Litter is a serious pollution issue that affects our waterways, coastline and ocean – impacting on wildlife, human health and the marine environment.
A community survey conducted by Healthy Waterways in March 2011 revealed most South East Queensland residents consider rubbish and litter as the most important factor that negatively impacts waterway health.
In 2005, it was estimated that 7 billion tonnes of litter and waste debris enters the world’s oceans annually and most of this comes from the land. Plastics, particularly packaging, create up to 99% of this debris. Rivers, streams and stormwater drains transport litter hundreds of kilometres to the ocean where currents and winds then carry them all over the world.
In 1997, Charles Moore and his crew discovered what is now known as the Great Pacific Garbage Patch. This concentrated area of marine debris located in the North Pacific Ocean is a result of currents from the North Pacific Gyre. The patch is estimated to be between the size of Victoria and Queensland.
To address the issue of waterway litter in SEQ, Healthy Waterways Clean Up Program collects litter from the waterways while our region wide Clean Up Campaign and aims to raise public awareness and the Plastic Pollution Revolution encourages a commitment from community members to reduce their plastic footprint.
Impacts on wildlife
Litter and marine debris in waterways pose a major threat to marine life. The main impacts on our wildlife include:
- Ingestion: Wildlife eat bottle caps, cigarette butts and lighters, fishing line, and a host of other objects. Ingestion of litter can cause marine wildlife to feel full, leading to starvation. Hard plastics and fishing hooks can also rupture internal organs.
- Entanglement: plastic debris can cause drowning, suffocation, strangulation, starvation and injuries including lethal cuts and wounds. Australian Seabird Rescue estimates that 94.04% of pelicans rescued suffer from fishing tackle hooking or entanglement.
- Nearly a million seabirds are thought to die from entanglement or ingestion of floatable material each year (United Nations Environment Program).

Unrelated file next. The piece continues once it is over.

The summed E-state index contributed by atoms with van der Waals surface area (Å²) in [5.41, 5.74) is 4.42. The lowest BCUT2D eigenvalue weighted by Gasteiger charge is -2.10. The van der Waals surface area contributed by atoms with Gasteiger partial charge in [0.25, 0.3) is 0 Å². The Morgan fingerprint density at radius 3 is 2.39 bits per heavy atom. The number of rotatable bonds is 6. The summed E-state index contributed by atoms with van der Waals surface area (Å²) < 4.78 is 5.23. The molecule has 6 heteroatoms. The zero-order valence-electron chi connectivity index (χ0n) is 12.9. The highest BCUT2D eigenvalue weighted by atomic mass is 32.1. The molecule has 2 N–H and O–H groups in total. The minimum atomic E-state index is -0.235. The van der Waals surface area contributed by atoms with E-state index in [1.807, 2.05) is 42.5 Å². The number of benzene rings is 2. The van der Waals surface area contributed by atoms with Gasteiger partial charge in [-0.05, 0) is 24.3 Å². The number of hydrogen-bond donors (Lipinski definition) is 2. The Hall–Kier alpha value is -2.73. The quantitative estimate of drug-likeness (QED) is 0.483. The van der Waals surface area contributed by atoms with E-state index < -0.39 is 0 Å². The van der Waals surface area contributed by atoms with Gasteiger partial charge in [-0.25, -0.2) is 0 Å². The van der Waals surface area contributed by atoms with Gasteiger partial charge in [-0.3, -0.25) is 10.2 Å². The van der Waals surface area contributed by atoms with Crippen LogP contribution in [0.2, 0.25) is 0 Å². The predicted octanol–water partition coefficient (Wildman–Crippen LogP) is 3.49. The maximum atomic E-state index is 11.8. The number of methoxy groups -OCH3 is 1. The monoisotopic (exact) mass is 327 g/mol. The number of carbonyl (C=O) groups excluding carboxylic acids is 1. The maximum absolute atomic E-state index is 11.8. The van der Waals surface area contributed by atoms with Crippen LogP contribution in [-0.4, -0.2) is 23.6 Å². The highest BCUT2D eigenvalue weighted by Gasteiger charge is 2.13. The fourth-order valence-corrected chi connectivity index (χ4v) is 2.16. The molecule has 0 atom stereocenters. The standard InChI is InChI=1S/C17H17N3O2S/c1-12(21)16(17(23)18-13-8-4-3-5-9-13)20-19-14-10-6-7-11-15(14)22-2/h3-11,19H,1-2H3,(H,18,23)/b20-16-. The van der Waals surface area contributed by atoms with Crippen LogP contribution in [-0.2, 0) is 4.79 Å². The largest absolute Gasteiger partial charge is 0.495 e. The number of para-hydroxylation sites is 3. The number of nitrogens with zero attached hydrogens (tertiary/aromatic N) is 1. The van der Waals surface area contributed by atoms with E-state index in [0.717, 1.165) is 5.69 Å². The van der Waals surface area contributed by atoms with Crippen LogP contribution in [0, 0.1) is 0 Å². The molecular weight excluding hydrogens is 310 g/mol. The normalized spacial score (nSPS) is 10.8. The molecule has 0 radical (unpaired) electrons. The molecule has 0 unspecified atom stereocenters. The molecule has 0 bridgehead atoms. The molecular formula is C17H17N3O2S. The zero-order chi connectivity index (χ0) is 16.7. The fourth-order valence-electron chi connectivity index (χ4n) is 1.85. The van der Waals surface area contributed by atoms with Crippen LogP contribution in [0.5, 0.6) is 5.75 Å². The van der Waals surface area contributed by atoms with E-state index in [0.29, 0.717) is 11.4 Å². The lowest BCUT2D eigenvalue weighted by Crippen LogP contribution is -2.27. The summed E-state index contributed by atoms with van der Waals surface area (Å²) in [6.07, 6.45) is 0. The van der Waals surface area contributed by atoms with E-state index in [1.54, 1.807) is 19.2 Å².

- In Moreton Bay, threats to turtles include discarded fishing equipment and litter. Fishing tackle, fishing line, crab pots, ropes and plastic rubbish result in injuries or death from infection, amputation, choking and drowning. Entanglement in crab pots and loose ropes account for around 20 reported turtle deaths each year.
Pelican swallowed fishing line
Environmental, social and economic impacts
- Toxicity – plastic debris fragments can accumulate and transport persistent organic pollutants (POP) and carry them into the marine food web. Some POPs are highly toxic and there is now a global treaty to protect human health and the environment from these chemicals.
- Alien hitchhikers – marine debris can travel very long distances, taking invasive species from habitat to habitat which is a significant threat to aquatic biodiversity.
- Ghost netting – ghost nets are fishing nets that have been lost accidentally, deliberately discarded, or simply abandoned at sea. Considered as perpetual “killing machines” that never stop fishing, they impact on the sustainability of already stressed fisheries.
- Expensive clean ups – litter collection and street sweeping cost local governments millions of dollars each year. Once litter reaches our waterways, it is very difficult to clean up.
- Degraded aesthetics – litter is one of the most visible kinds of environmental degradation. It destroys the natural beauty of beaches, riverside parks and recreational waterways.
- Human health and safety – litter such as broken glass, syringes, smouldering cigarette butts and personal hygiene products present human health and safety risks.
- Fishing and navigation – litter in nets, catches contaminated by litter, fouled propellers and blocked intake pipes are a major cost to fishing and boating industries.